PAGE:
Wednesday, August 27, 2014 · 11:06 p.m.
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A screenshot details private and public citations on Republic's online pay system. The citation owed to the Chattanooga Parking Authority (at the bottom) is marked with a "CH." (Screenshot: Staff)

The standard fee for a parking ticket in Chattanooga is $11. 

But for drivers paying a citation online, the fine may appear much higher.

That's because Republic Parking, the private company charged with enforcing payment for the city's public lots and parking spaces, also oversees a number of private lots in the city. And if drivers have outstanding citations in those private, for-profit lots, the fees owed also appear in their online charges, right alongside tickets marked for CARTA. 

The presentation of the fines online may lead drivers to think they owe more to the Chattanooga Parking Authority—the division of CARTA that oversees parking and awarded the parking enforcement contract to Republic in 2012—than they actually do. 

Republic Parking manages both private and public spaces in Chattanooga. (Photo: Staff)

Other than a simple "CH" at the beginning of ticket numbers designated for the city, there is no distinguishing between a ticket owed to the parking authority or owed to Republic. All boxes next to any fines are checked when a user logs on to pay a ticket, suggesting that a driver should pay all existing fees in order to have a record cleared.

Tom Dugan, the former executive director of CARTA who now is working as assistant executive director as he transitions into retirement, said he was unaware of the way Republic tickets were being paired alongside tickets owed to the parking authority. 

"I'll be honest, my first reaction to it is while I think the normal person would be able to check or uncheck a ticket, I'm not sure if I'm supportive of the public and private being mixed that way," Dugan said in a phone interview. "I'm going to look into this further."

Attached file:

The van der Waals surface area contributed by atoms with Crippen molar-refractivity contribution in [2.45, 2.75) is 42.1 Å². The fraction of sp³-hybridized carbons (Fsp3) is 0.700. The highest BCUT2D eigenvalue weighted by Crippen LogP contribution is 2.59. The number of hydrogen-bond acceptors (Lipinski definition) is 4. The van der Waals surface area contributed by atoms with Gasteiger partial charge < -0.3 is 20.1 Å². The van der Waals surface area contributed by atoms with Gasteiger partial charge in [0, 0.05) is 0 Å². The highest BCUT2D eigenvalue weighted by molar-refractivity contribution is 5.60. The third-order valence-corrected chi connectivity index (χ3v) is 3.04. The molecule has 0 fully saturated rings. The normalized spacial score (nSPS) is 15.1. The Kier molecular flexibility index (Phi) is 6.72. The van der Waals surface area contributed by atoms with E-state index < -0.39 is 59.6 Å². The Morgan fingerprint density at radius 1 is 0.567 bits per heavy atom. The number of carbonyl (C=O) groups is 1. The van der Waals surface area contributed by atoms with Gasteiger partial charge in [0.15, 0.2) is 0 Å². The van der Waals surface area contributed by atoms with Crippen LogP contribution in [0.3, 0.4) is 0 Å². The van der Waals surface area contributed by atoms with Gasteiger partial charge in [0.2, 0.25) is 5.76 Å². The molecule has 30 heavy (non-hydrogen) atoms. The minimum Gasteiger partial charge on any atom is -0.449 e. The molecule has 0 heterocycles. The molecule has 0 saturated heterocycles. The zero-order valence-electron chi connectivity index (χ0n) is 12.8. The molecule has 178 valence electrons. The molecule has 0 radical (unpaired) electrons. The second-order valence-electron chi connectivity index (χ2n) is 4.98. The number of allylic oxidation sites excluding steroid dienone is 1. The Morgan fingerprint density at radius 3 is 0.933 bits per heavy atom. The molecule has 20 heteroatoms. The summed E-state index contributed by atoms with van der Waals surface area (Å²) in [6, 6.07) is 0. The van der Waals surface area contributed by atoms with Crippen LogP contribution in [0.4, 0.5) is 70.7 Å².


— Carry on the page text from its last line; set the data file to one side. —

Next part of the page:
Dugan said that since parking enforcement duties were assigned to Republic, approximately 70 percent of fines owed to the city had been paid online. The parking authority's contract with the company allows for use of Republic's online ticket-pay system, which applies to private parking lots in Chattanooga and across the nation. 

Britton Stansell, general manager of Republic's Chattanooga operations, said the locally based company was simply trying to do its job in a way that "makes sense."

"Anybody who Republic works for—the private lots that we manage or the city streets—anyone we are an agent for, it's our job to collect those fees when people deliberately use services and do not pay for them," Stansell said. "We are trying to make people aware who have outstanding citations that they do have those. If we aren't making them aware of that, I don't feel that we're doing our job. We're not trying to hurt or penalize anyone; we're just working on behalf of the people who have hired us."

Since being contracted to handle enforcement for the parking authority, the number of parking tickets has more than doubled. According to a recent Chattanooga Times Free Press report, the arrangement between Republic and the parking authority has resulted in $438,774 in revenue during the first six months of management—more than the total amount of revenue collected by the city from parking during the previous fiscal year.

To enhance the crackdown on parking, Republic, which employs approximately 100 people in Chattanooga, has assigned parking "ambassadors" to foot patrols of city streets, checking parking times on vehicles and writing citations if necessary. 

Meter fees and fines are determined by the parking authority, and Republic bills the authority for the cost of enforcement. In addition, CARTA pays Republic an annualized fee of $25,000 for the service but offers no incentive to the company for tickets issued.

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